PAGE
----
Beethoven Sonatas / Schiff, Wigmore Hall, London <!-- none onestar twostar threestar fourstar -->

Click to follow
The Independent Culture

Andras Schiff has conquered a pianistic Everest; the complete Beethoven keyboard sonatas, played chronologically. It has taken more than three years. For his final assault, the last three sonatas, he performed all three in a programme without interval twice at the Wigmore in a single evening to two packed houses.

In a lecture-recital delivered to a rapt audience the previous day, Schiff underlined the similarities of extraordinary invention at the end of their lives of Mozart (the three symphonies) and Schubert (the three piano sonatas) with Beethoven, who worked simultaneously on his three sonatas and the Missa Solemnis. The keyboard sonatas feel imbued with a spirituality and depth, and in a performance as assured as Schiff's, it is Beethoven's creativity that leaves one bewildered.

Schiff began Op 109 dreamily innocent, but Beethoven tosses aside apparent convention in favour of dramatic and chromatic improvisation dressed up as sonata form. The two modes compete. Schiff had chosen his Steinway Fabbrini for these late sonatas rather than the mellower Bösendorfer used for more lyrical sonatas. And in the second Prestissimo movement it shone brightly - almost too brightly - providing tremendous contrast.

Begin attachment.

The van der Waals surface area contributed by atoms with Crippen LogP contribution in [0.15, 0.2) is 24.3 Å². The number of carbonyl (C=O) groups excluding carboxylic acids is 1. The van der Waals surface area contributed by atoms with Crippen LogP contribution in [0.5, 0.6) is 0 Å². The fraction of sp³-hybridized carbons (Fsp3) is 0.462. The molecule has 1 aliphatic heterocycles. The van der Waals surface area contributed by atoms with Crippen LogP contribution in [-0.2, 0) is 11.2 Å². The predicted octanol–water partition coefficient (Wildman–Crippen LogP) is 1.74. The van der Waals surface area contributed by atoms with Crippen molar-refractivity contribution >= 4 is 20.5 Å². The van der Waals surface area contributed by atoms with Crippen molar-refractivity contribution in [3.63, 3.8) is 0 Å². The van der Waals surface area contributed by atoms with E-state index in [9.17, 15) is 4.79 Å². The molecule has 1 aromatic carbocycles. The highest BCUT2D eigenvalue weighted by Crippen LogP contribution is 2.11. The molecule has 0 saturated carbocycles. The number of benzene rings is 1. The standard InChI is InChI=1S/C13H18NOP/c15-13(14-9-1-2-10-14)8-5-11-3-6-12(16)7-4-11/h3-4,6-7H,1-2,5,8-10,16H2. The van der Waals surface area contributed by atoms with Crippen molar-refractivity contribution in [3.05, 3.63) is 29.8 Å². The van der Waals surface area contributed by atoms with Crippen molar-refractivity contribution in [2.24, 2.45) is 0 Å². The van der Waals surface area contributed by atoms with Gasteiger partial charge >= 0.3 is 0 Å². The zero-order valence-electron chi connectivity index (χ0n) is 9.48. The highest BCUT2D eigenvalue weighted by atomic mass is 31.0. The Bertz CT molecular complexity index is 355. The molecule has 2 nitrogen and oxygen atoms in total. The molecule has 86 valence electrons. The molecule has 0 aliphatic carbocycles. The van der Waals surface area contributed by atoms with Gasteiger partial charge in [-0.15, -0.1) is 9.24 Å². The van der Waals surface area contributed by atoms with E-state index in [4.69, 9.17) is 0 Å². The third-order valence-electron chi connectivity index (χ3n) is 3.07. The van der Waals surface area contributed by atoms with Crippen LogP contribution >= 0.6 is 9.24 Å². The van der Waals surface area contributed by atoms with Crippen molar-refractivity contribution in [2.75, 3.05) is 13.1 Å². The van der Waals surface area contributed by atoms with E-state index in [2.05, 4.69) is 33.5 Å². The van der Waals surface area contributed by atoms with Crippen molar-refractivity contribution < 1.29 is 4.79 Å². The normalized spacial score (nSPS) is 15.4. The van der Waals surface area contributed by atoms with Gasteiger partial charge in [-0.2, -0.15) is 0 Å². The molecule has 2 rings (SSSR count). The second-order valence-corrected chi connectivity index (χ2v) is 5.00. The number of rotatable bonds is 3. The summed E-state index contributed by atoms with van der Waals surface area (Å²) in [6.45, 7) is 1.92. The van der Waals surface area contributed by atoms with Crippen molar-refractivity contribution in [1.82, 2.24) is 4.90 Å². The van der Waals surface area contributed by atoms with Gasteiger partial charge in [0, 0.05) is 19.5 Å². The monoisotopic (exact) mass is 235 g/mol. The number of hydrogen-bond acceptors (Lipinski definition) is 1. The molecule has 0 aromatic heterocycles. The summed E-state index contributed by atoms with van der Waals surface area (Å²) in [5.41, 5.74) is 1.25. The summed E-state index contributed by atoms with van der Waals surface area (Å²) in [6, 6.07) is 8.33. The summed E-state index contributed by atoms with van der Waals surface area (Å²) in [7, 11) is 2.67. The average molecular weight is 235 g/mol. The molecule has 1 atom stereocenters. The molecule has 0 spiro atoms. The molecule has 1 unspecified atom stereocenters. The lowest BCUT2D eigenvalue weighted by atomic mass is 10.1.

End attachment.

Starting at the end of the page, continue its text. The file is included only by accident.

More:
Schiff is a celebrated performer of Bach's keyboard works. Time and again Beethoven's contrapuntal writing, played by Schiff with decisive clarity and rhythmic precision, underlined the continuity of Bach to Beethoven. Schiff believes that Beethoven must have known Bach's Goldberg Variations as well as the John Passion, from which he believes Beethoven quotes in Op 110.

In a revelatory concert, Schiff's heart-breaking transitions to the "Arioso dolente" in Op 110 remain, as does his (unusual) unbridled passion in Op 111, so urgently pointing up the strangenesses in the writing - the dynamics, sforzati, distance between hands, improvisatory freedom.

Although greatly deserved, the final applause jarred. No doubt Schiff, although keeping his hands above the keyboard, wondered whether applause would occur after each sonata. It almost didn't after Op 109, though what little there was stopped Schiff in his tracks, but there was none after Op 110. Would that a silent, standing, hanging of heads had been the final audience reaction.